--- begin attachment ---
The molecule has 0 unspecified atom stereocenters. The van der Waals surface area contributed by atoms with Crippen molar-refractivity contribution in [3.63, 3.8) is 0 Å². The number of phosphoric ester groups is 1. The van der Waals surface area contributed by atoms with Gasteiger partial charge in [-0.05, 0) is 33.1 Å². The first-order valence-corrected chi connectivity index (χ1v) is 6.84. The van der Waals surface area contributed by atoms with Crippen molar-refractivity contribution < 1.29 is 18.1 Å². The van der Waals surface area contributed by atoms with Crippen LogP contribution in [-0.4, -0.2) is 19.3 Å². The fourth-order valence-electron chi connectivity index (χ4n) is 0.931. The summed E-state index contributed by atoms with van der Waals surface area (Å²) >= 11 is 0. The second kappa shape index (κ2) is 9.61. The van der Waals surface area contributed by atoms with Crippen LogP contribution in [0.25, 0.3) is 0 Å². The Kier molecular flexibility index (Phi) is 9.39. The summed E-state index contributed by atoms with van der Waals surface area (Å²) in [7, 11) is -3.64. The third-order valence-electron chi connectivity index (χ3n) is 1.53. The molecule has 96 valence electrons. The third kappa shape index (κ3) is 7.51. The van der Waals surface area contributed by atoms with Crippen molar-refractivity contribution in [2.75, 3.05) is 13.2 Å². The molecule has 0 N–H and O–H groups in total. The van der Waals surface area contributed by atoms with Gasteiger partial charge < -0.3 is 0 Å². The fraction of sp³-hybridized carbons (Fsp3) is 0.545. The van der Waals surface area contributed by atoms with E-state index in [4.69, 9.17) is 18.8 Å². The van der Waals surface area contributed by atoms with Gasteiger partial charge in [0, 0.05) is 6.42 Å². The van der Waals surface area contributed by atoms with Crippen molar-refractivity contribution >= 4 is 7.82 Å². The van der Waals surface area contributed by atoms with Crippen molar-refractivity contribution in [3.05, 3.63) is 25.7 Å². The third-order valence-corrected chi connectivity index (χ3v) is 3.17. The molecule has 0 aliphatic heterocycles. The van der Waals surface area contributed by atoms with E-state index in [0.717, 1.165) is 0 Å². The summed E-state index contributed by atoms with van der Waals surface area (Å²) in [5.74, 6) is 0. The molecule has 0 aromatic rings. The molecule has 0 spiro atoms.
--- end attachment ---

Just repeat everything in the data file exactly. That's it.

The molecule has 0 unspecified atom stereocenters. The van der Waals surface area contributed by atoms with Crippen molar-refractivity contribution in [3.63, 3.8) is 0 Å². The number of phosphoric ester groups is 1. The van der Waals surface area contributed by atoms with Gasteiger partial charge in [-0.05, 0) is 33.1 Å². The first-order valence-corrected chi connectivity index (χ1v) is 6.84. The van der Waals surface area contributed by atoms with Crippen molar-refractivity contribution < 1.29 is 18.1 Å². The van der Waals surface area contributed by atoms with Crippen LogP contribution in [-0.4, -0.2) is 19.3 Å². The fourth-order valence-electron chi connectivity index (χ4n) is 0.931. The summed E-state index contributed by atoms with van der Waals surface area (Å²) >= 11 is 0. The second kappa shape index (κ2) is 9.61. The van der Waals surface area contributed by atoms with Crippen LogP contribution in [0.25, 0.3) is 0 Å². The Kier molecular flexibility index (Phi) is 9.39. The summed E-state index contributed by atoms with van der Waals surface area (Å²) in [7, 11) is -3.64. The third-order valence-electron chi connectivity index (χ3n) is 1.53. The molecule has 96 valence electrons. The third kappa shape index (κ3) is 7.51. The van der Waals surface area contributed by atoms with Crippen molar-refractivity contribution in [2.75, 3.05) is 13.2 Å². The molecule has 0 N–H and O–H groups in total. The van der Waals surface area contributed by atoms with Gasteiger partial charge < -0.3 is 0 Å². The fraction of sp³-hybridized carbons (Fsp3) is 0.545. The van der Waals surface area contributed by atoms with E-state index in [4.69, 9.17) is 18.8 Å². The van der Waals surface area contributed by atoms with Gasteiger partial charge in [0, 0.05) is 6.42 Å². The van der Waals surface area contributed by atoms with Crippen molar-refractivity contribution >= 4 is 7.82 Å². The van der Waals surface area contributed by atoms with Crippen molar-refractivity contribution in [3.05, 3.63) is 25.7 Å². The third-order valence-corrected chi connectivity index (χ3v) is 3.17. The molecule has 0 aliphatic heterocycles. The van der Waals surface area contributed by atoms with E-state index in [0.717, 1.165) is 0 Å². The summed E-state index contributed by atoms with van der Waals surface area (Å²) in [5.74, 6) is 0. The molecule has 0 aromatic rings. The molecule has 0 spiro atoms.